Supply and Demand

The economic model that determines the price of anything in a market is known as supply and demand. It is a term found in microeconomics, which is a study focusing how a person or a company manages their rare resources, and it promotes a competitive market, goods, services, or assets will change in price until it reaches a point of certainty. This is based on how much of it is available and how many people want it, with results in economic equilibrium, or a balanced state of supply and demand.

The supply part of supply and demand is how much of a certain good, service, or asset it available. For example, if you had a lemonade stand, and you had enough ingredients for 3 pitchers of lemonade, your supply of your product is equal to 3 pitchers of lemonade. Demand is how much people want the lemonade, so if you can sell 2 pitchers in 3 hours of being open, then the demand is equal to 2 pitchers.

You would then figure out the most amount of money you can charge for the product and still sell your product. The more people that want it is usually a good indicator, however you must look at how much people are willing to spend in the area.

If everyone wants your lemonade, because it's the best lemonade they've ever had, then they are more willing to spend money on your lemonade as well. The same is true if you made not the best lemonade, but sold at a cheap price. These are the basics of supply and demand, and show what is in high demand and what is in low.

A company will use a couple different resources to help track their supply and demand. One of these is known as a supply schedule, which is a table showing how much goods cost and how much of a good they have. This helps allow them to see if they need to produce more of the good for less than how much they would receive for it.

Another resource they will use is called the demand schedule. This usually contains information on the amount of goods that people are buying and at what prices they can afford. There is other information factored in as well, like how much a substitute good costs and how many of those are selling, as well as the cost of goods that go along with the original good being sold.

Demand is also measured by the taste and preferences of the consumers of the good, as well as what they expect when buying the good, and finally the number of potential customers a good can generate.

The history of supply and demand can be traced back to the 14th century Muslim scholars. A Syrian based scholar, Ibn Taymiyyah, wrote 'If desire for goods increases while the availability decreases, its prices rise'.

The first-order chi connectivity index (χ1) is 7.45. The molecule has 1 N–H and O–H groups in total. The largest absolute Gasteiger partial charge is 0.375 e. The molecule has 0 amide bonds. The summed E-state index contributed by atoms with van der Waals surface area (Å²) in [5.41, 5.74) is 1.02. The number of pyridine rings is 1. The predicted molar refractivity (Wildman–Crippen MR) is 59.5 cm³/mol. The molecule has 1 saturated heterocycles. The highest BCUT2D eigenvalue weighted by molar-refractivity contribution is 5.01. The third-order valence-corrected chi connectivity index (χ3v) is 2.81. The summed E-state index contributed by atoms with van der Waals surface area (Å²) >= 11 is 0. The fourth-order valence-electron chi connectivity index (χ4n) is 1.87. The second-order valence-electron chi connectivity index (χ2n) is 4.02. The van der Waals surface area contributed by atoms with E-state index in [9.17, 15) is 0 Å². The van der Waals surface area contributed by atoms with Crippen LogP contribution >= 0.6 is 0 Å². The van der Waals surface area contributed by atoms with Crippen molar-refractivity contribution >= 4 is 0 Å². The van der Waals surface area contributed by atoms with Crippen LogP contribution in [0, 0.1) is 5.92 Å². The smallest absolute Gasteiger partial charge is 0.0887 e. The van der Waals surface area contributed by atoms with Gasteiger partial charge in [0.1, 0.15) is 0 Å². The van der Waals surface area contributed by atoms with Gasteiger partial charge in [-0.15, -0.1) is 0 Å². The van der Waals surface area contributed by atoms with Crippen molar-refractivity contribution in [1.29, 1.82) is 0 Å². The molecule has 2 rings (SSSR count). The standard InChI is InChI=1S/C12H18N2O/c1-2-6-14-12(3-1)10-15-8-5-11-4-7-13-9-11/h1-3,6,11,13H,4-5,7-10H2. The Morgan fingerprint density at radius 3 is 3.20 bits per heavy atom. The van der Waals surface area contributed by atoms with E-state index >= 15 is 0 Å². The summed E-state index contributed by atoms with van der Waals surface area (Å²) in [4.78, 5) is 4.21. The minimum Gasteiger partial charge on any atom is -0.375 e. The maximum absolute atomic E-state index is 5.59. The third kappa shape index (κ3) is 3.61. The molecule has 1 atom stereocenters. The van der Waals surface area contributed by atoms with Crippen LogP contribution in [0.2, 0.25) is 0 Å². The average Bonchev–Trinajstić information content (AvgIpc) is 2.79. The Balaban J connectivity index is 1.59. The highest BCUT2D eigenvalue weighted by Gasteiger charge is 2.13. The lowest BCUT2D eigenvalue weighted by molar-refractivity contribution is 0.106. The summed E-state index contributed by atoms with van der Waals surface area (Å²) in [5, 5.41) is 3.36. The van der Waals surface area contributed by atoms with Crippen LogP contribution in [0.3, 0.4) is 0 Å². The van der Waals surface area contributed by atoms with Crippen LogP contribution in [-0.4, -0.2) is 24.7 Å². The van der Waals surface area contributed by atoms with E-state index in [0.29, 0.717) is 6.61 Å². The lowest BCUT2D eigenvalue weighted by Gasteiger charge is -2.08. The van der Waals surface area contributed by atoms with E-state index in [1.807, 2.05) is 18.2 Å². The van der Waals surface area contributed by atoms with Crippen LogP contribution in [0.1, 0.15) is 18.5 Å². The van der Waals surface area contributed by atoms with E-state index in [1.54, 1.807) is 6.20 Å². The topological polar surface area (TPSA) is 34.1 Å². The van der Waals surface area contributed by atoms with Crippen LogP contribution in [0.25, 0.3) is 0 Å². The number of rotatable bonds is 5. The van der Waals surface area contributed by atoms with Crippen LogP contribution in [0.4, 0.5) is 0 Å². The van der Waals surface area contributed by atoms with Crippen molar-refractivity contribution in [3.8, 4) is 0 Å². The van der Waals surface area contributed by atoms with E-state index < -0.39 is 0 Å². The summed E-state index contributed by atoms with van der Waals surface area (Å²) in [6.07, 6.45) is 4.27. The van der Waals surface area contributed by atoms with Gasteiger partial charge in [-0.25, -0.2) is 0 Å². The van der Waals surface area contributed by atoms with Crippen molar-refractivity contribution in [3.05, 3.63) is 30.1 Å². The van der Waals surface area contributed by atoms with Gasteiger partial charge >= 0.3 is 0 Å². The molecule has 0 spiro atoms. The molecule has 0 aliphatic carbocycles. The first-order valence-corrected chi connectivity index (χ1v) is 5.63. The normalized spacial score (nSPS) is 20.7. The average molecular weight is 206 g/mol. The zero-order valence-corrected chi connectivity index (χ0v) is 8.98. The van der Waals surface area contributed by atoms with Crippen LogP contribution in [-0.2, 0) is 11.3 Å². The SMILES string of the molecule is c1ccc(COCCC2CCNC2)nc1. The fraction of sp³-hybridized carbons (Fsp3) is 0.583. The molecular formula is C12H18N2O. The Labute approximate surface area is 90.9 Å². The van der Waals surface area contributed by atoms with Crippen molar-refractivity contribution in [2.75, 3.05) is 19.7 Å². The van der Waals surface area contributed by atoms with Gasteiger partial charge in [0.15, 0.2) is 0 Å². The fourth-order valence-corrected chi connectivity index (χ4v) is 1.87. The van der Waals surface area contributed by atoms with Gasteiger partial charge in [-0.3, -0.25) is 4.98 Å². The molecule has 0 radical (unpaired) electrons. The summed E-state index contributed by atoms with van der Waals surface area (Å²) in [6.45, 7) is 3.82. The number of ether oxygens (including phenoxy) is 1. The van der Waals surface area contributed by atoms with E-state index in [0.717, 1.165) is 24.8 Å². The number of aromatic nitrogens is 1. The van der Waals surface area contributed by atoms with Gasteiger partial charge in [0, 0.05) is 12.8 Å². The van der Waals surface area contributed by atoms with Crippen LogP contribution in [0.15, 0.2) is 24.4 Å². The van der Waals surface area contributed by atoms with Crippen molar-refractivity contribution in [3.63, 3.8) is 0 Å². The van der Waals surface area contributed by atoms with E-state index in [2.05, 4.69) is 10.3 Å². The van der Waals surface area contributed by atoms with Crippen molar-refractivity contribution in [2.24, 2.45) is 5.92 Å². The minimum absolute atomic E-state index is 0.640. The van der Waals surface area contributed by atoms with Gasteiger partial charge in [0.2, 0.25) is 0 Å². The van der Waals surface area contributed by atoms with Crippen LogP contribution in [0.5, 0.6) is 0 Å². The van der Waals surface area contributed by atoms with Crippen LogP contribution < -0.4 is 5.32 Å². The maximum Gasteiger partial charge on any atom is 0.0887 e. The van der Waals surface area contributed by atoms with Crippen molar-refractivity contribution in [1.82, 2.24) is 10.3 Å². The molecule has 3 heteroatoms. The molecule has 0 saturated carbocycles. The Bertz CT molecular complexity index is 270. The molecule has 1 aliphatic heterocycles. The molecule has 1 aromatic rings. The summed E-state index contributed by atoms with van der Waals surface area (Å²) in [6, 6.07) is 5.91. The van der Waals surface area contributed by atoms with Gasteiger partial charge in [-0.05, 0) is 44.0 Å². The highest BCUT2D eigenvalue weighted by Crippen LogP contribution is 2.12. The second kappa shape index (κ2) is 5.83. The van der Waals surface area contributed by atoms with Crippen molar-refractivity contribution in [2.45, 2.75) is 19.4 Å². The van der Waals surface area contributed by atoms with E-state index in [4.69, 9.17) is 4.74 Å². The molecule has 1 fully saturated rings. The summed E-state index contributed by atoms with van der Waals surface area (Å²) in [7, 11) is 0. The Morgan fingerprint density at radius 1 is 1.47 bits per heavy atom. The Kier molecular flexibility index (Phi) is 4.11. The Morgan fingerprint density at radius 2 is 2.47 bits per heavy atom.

John Locke, who was an English philosopher and physician who is considered the 'Father of Liberalism', would comment in his book about the economy and give an indirect definition of supply and demand in the 1691 book, Some Considerations on the Consequences of the Lowering of Interest and the Raising of the Value of Money. The term wouldn't officially come up until 1767 when James Denham-Steuart would define it in his book Principles of Political Economy.

Supply and demand is a way for companies to make the most amount of money possible. There are various factors to consider in it, and often it influences the company including marketing strategy, how many people sit in management, and the bonuses each individual employee may receive. It is an important part of economics all businesses must learn.

A: Economic equilibrium
B: Microeconomics
C: Supply Schedule
D: Demand Schedule

A: You own a lemonade stand and you have 3 pitchers worth of ingredients
B: A store owner has 36 comics in stock
C: The restaurant sold 40 out of 50 hamburgers they had
D: The newspaper stand had 50 papers inside it

A: John Locke
B: Ibn Taymiyyah
C: James Denham Steuart
D: None of the above

A: How much alternate goods cost
B: How many goods are sold
C: How much the goods cost
D: The number of potential customers

A: British Philosophers
B: American Economists
C: European Scholars
D: Muslim Scholars

A: John Locke
B: Ibn Taymiyyah
C: James Denham Steuart
D: None of the above

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